Zahraa Issa describes herself as an aspiring change-maker for displaced people. Her current work revolves around abolition and advocacy for social justice. In August 2020, she founded the only emergency response platform designed to physically locate victims of the tragic Beirut Blast with the goal to assist families and friends in locating missing loved ones. Originally created on Instagram, the Locate Victims Beirut handle quickly reached 100,000 followers. But Issa was not the only one to have this idea. Many young people, among which many were teenagers, reached out to support the initiative. Emma Sleiman, an aspiring change-maker but also a healthcare activist currently leading her own grassroots organisation called Beiyouth joined Issa as she saw the need for a single platform to collect as much verified information as possible on those who had gone missing.
This is how the website Locate Victims Beirut was born. As part of this effort, fundraisers were set-up, which covered food distribution, reconstruction work as well as medical aid for a large number of families living in vulnerable communities affected by the blast. Issa was twenty at the time, and Sleiman fifteen. Their project remains one of the most empowering examples of youth activism which have deeply impacted the lives of displaced communities.
In this interview, the two ACT NOW Youth Network members open up about the learnings of their project and about ways young people can step up and bring significant change in their communities.
Your project Locate Victims Beirut has achieved remarkable impact and relief on a global scale. How did you come together in this initiative and how did you carry the process forward?
Zahraa Issa: On the day of the Beirut Blast on August 4th, pictures of missing people were flooding social media. Efforts to identify victims were being compromised by a complete lack of coordination and organisation which the government at the time was completely removed from.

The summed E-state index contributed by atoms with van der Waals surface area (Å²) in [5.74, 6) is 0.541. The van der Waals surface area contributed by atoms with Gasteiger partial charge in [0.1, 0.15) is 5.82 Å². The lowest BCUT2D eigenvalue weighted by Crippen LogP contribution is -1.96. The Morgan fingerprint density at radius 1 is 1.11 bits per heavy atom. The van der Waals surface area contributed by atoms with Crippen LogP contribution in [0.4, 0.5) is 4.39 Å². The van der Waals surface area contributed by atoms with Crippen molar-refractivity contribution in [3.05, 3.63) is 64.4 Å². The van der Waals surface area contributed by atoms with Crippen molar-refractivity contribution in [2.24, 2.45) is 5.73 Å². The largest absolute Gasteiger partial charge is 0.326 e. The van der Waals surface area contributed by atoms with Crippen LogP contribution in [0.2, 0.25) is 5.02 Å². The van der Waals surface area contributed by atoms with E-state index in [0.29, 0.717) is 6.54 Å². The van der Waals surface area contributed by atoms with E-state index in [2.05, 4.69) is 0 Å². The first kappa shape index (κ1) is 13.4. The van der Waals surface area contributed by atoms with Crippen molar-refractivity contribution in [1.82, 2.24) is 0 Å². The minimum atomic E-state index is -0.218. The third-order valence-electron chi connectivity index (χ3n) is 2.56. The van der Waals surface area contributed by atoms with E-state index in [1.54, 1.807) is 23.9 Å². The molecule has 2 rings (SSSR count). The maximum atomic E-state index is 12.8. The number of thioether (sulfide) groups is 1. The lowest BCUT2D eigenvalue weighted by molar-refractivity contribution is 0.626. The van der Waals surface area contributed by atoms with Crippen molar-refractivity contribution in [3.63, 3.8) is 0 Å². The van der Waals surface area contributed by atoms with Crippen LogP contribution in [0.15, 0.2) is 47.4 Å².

I thought to myself, even if I recognized a given person, there was no way I could remember the account it was attributed to later on. I thought it would be much more efficient to centralize everything on one single platform, which is why I created Locate Victims Beirut. The effort essentially consisted in posting a picture of a given missing person and have the general public share any information they had about that person in the comment section. Whether because they saw their names in hospital lists, heard them on the news or saw and recognised them personally. We identified many individuals in this way, and even followed up with/provided support to one of them. After two days that had me and my seven friends working 24/7 to accommodate the demand, Emma reached out to me with the amazing idea of creating a website. By that point, the account had already reached 100K followers and received the verified blue check which helped with credibility. The website, which was set up by an amazing team of young people, made the process of identifying victims faster and more effective, though by that point most missing persons had already been located. We also teamed up with computer scientist Mowafak Allaham, who built an integrated database that now serves as an archive widely used by news outlets and other entities. Locate Victims Beirut is very much the fruit of pure teamwork. From its conception to what it came to be several months after the blast.